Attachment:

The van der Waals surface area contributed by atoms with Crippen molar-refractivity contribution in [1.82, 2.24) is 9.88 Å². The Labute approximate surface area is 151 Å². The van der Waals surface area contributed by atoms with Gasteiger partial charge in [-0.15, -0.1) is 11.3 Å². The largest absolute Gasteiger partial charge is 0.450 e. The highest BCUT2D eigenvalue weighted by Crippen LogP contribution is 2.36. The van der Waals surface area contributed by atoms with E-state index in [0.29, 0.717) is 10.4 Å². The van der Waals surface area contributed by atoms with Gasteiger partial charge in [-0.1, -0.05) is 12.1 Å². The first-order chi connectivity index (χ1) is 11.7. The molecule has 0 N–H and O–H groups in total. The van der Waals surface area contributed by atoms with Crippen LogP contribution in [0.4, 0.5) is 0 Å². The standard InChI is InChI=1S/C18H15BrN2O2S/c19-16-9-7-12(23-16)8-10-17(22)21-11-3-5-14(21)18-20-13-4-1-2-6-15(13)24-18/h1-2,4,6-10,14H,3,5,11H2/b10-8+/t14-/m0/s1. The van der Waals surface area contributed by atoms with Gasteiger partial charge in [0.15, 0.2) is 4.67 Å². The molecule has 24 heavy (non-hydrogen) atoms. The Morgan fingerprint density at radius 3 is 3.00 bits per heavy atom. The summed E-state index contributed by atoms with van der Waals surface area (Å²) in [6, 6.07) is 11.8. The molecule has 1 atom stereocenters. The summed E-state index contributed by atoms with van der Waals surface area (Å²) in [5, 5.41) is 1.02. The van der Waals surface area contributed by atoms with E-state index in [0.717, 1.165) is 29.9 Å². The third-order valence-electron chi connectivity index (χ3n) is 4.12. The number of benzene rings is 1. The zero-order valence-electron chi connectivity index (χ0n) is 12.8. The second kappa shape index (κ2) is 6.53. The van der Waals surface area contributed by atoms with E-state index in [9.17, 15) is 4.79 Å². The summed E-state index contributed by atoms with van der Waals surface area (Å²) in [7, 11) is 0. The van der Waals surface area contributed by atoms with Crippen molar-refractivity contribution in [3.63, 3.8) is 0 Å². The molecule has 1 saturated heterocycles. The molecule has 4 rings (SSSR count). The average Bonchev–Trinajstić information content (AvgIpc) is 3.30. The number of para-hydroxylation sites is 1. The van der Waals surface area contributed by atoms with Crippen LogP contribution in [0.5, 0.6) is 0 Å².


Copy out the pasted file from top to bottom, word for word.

The van der Waals surface area contributed by atoms with Crippen molar-refractivity contribution in [1.82, 2.24) is 9.88 Å². The Labute approximate surface area is 151 Å². The van der Waals surface area contributed by atoms with Gasteiger partial charge in [-0.15, -0.1) is 11.3 Å². The largest absolute Gasteiger partial charge is 0.450 e. The highest BCUT2D eigenvalue weighted by Crippen LogP contribution is 2.36. The van der Waals surface area contributed by atoms with E-state index in [0.29, 0.717) is 10.4 Å². The van der Waals surface area contributed by atoms with Gasteiger partial charge in [-0.1, -0.05) is 12.1 Å². The first-order chi connectivity index (χ1) is 11.7. The molecule has 0 N–H and O–H groups in total. The van der Waals surface area contributed by atoms with Crippen LogP contribution in [0.4, 0.5) is 0 Å². The standard InChI is InChI=1S/C18H15BrN2O2S/c19-16-9-7-12(23-16)8-10-17(22)21-11-3-5-14(21)18-20-13-4-1-2-6-15(13)24-18/h1-2,4,6-10,14H,3,5,11H2/b10-8+/t14-/m0/s1. The van der Waals surface area contributed by atoms with Gasteiger partial charge in [0.15, 0.2) is 4.67 Å². The molecule has 24 heavy (non-hydrogen) atoms. The Morgan fingerprint density at radius 3 is 3.00 bits per heavy atom. The summed E-state index contributed by atoms with van der Waals surface area (Å²) in [6, 6.07) is 11.8. The molecule has 1 atom stereocenters. The summed E-state index contributed by atoms with van der Waals surface area (Å²) in [5, 5.41) is 1.02. The van der Waals surface area contributed by atoms with E-state index in [0.717, 1.165) is 29.9 Å². The third-order valence-electron chi connectivity index (χ3n) is 4.12. The number of benzene rings is 1. The zero-order valence-electron chi connectivity index (χ0n) is 12.8. The second kappa shape index (κ2) is 6.53. The van der Waals surface area contributed by atoms with E-state index in [9.17, 15) is 4.79 Å². The summed E-state index contributed by atoms with van der Waals surface area (Å²) in [7, 11) is 0. The van der Waals surface area contributed by atoms with Crippen molar-refractivity contribution in [3.63, 3.8) is 0 Å². The molecule has 1 saturated heterocycles. The molecule has 4 rings (SSSR count). The average Bonchev–Trinajstić information content (AvgIpc) is 3.30. The number of para-hydroxylation sites is 1. The van der Waals surface area contributed by atoms with Crippen LogP contribution in [0.5, 0.6) is 0 Å².